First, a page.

Global concerns dampen Wall Street’s warmth to beauty

Despite the ebullience surrounding the resurgence of beauty across categories in recent earnings calls, the larger market volatility has cast a pall of nervousness on Wall Street.

Macro-economic volatility surrounding inflation, supply chain constraints, and Covid-19 lockdowns in parts of China have led to slumping stock prices even with individual companies reporting strong growth or record sales.

On May 9, Coty Inc. held its third-quarter earnings call and reported revenue of $1.2 billion, an increase of 15.4%. Net income was $50.3 million for the quarter, compared to a loss of $18.5 million in the same period in 2021. Coty’s quarterly results showed that cosmetics sales remain strong even in light of economic inflation and its subsequent impact on discretionary spending. Its consumer beauty revenue increased 7.8% to $459.8 million in the quarter. However, the stock has fallen 36% so far this year, while the S&P 500 has fallen 16%.

“There is quite some resilience, and consumers continue to spend when it comes to prestige category, specifically on the fragrance category,” said Sue Nabi, Coty Inc. CEO, on the earnings call. “It’s important to keep in mind that, for a lot of consumers, despite what is happening today in terms of inflation… this is the first summer post-lockdown [without restrictions] except in China. Consumers are going to be in a very positive mood. They are going to come back to life.”

Consumer demand is not limited only to products, but also includes beauty services. The Beauty Health Company, owner of the Hydrafacial spa service, reported on May 10 record-breaking first-quarter results ending March 31, with net sales increasing 58.6% year-over-year to $75.4 million. The company raised its net sales guidance for the year to a range of $330 million to $340 million, up from $320 million to $330 million in 2021. But The Beauty Health Company’s stock fell by 9.4% from May 10 to just above $10 per share as of this reporting.

That is possibly due to the fact that total operating expenses more than doubled year-over-year to $62.7 million. The majority of that was driven by selling, general and administrative expenses which rose due to increased investment in global personnel, and stock-based compensation and advertising expenses. The company also said in its earnings report that it expects continued headwinds from global supply chain challenges and inflationary pressures to weigh on gross margin through 2022, specifically higher shipping costs.

The Estée Lauder Companies said on its company’s earnings call for the third quarter ending March 31 that a “makeup renaissance” led to continued double-digit global growth in makeup sales, especially from MAC Cosmetics, Estée Lauder and Clinique. Net sales increased by 10% to $4.25 billion year-over-year for its fiscal third-quarter reported on May 3. But global sales growth was slightly lower than last quarter. As a result of the China slowdown, as well as the invasion of Ukraine, the company slashed its final-year net sales growth outlook from 13-16% to 7-9%. Share prices hit a 52-week low following the announcement.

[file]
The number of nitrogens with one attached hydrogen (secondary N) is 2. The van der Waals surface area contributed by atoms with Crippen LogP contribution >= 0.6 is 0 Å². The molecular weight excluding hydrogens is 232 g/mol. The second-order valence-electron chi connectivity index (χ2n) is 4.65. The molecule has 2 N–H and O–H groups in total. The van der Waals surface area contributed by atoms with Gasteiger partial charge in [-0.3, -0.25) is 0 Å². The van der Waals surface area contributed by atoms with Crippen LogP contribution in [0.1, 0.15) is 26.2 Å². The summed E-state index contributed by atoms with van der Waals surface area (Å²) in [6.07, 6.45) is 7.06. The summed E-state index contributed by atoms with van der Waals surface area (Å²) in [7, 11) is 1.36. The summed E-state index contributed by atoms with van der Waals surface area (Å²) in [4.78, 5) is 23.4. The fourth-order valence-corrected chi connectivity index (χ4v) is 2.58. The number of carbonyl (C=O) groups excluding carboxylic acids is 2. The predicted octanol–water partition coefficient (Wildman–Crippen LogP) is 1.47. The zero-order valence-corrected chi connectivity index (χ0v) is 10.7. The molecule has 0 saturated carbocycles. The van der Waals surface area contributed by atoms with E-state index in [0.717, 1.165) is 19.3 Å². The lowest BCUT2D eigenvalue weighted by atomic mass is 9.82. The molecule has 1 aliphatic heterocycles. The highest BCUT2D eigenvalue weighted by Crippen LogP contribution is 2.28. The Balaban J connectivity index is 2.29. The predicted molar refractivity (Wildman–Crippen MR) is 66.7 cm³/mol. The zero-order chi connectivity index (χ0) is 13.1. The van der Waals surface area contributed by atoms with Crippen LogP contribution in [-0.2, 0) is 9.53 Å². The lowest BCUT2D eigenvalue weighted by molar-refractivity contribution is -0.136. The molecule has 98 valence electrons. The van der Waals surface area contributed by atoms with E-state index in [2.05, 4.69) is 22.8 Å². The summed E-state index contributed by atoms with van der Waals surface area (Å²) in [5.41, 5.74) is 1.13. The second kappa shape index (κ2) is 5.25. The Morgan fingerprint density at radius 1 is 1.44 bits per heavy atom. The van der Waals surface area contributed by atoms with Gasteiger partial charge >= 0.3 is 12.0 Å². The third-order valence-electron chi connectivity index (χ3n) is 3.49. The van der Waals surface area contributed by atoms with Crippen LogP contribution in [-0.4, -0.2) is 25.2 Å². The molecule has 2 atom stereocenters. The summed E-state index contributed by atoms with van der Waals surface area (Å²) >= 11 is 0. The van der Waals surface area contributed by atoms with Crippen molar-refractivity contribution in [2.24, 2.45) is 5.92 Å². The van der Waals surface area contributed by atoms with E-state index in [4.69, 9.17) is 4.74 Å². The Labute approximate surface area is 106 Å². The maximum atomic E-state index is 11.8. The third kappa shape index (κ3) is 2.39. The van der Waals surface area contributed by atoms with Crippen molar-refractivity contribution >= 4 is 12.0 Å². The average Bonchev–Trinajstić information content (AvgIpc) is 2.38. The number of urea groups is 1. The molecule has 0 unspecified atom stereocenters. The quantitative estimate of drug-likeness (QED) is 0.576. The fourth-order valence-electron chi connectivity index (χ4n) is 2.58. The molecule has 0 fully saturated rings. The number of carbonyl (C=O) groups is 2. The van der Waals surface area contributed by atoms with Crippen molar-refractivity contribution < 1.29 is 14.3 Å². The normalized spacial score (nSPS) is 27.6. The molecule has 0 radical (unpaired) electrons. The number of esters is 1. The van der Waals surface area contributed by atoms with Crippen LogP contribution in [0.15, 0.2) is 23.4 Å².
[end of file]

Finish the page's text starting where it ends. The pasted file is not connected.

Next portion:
On Wednesday, Olaplex reported its first-quarter earnings of 2022, noting a total revenue increase of 57.6% year-over-year to over $186 million. Net sales increased 65.1% in the U.S. and 45.7% globally. All three of the company’s sales channels — direct-to-consumer, specialty retail and professional salons — saw double or triple growth year-over-year. Direct-to-consumer sales rose 15.1% to $44.9 million, specialty retail increased 102.5% to $64.3 million, and the professional channel grew 62.6% to $77.0 million.

“Like everyone else, we are not immune to the macro situation, especially with all of the inflationary pressures,” said JuE Wong, CEO of Olaplex. “But what differentiates us is our ability to control the relationships without 3PL and with our third-party manufacturers. When I say control, it means that we have a good network and can pull [different] levers [as needed].”

Wong pointed to cost-saving examples like rejiggering shipping containers to fit more Olaplex units, finding a new third-party freight forwarder for international shipping to defray costs, and bringing consulting work on selling, general and administration expenses back in-house. These have all been implemented at different times since Wong joined Olaplex as CEO in Jan. 2020. The day after the earnings call, Olaplex’s stock increased by 5%.

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